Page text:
How To Make Your Own Cup O' Noodles For Lunch

by Food52

As a defiant response to sad desk lunches, the Food52 team works to keep our midday meals both interesting and pretty. Each week, we'll be sharing our happiest desk lunches — and we want to see yours, too. Today: Sophie Missing and Caroline Craig, authors of The Little Book of Lunch, show you how to make your own Cup O' Noodles for a unique desk lunch. Just add water.

After years of spending unthinkable sums on dry, under-seasoned sandwiches, watery soups, and disappointing salads made of sad, wilting leaves and little else, we decided enough was enough. It was time, we thought, to reclaim our midday break from its monotonous, financially ruinous routine and call it quits on using the phrase, "What do you mean you've sold out of artisanal cheese baguettes?" It was time to transform our lunches into something more than just an afterthought. And while we're firm fans of the lunchtime staple, the sandwich — be it a banh mi or open-faced number — there are some days when we want something that requires utensils but is work-kitchen friendly. This, however, can be a lot to ask for.

Work kitchens are not usually the stuff of cooking dreams. They are often barren spaces without so much as an unsoiled teaspoon with which to remove a tea bag from your mug, let alone luxe items like microwaves (or plates). Thankfully, given the addictive nature of caffeinated hot drinks, they do usually contain a kettle. If they don’t, then turn to your local coffee shop — most will give you a cup of hot water for a miserly fee, if not for free. This is where our just-add-water, desk-side pho comes in handy.

Think of our Southeast Asian Pho as a posh, customizeable Cup O'Noodles that takes advantage of seasonal vegetables and refrigerator leftovers. While we've provided our own recipe, here are some general guidelines to keep in mind if you prefer to branch out on your own:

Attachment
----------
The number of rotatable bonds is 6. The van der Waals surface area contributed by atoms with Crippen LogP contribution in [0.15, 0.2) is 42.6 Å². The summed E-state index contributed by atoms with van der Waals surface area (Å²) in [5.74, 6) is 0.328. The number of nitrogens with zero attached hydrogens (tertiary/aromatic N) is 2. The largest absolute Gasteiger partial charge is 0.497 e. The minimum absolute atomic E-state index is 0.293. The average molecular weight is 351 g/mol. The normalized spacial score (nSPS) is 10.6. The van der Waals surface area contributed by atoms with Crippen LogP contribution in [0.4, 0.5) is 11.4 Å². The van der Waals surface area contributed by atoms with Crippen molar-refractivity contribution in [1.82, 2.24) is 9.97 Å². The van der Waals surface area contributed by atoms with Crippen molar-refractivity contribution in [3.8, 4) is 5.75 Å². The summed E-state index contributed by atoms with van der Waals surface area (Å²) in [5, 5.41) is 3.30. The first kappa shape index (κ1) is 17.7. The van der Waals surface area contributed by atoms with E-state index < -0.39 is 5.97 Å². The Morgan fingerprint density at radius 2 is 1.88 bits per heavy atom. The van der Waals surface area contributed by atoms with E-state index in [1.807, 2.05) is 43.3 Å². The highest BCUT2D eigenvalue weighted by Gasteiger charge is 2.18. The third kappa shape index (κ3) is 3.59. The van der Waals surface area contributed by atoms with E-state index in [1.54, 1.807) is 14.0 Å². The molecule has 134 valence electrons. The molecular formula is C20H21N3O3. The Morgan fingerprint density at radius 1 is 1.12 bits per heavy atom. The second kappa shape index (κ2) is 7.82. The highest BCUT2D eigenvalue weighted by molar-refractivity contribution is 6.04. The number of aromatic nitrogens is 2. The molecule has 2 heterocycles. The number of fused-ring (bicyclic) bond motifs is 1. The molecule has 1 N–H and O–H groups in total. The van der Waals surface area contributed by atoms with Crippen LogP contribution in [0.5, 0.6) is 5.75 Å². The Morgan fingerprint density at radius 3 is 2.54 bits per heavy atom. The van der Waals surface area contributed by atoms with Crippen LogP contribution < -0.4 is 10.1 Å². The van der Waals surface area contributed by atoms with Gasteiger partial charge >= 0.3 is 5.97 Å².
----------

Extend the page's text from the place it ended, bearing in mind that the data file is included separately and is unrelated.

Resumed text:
• Slice or peel vegetables as finely as possible — remember that you’re not simmering anything on the stove, and thinner vegetables will lose that raw crunch more quickly. A mandoline is a good and inexpensive tool to invest in: Just watch your fingers.
  • Choose any crisp vegetables: Courgette or carrot ribbons, thinly sliced red or yellow pepper, spring onions, leeks or mushrooms, baby sweet corn, baby spinach, sugar snap peas, and bean sprouts all work well.
  • Flavor your broth with things like sliced fresh chiles, lime wedges, lemongrass stalks, grated ginger, stock cubes, coriander, Thai basil, and mint.
  • Make sure you use a heat-safe container. A vintage glass jar may look pleasingly rustic, but it would be a minor lunch-based disaster if the addition of boiling water caused it to crack (we don’t even want to think about the health and safety implications). You don’t need to scald yourself in pursuit of a tasty lunch, we promise.

Southeast Asian Pho

Serves 1

  • 1 teaspoon fresh ginger
  • 1/2 red chile pepper, or to taste
  • 3 scallions
  • 1/2 yellow pepper
  • 2 handfuls spinach
  • 2 ounces vermicelli rice noodles
  • 1/2 chicken or vegetable stock cube (or generous pinch of salt)
  • 1 lime
  • 1 handful fresh cilantro and basil

See the full recipe (and save and print it) here.

Photo by Mark Weinberg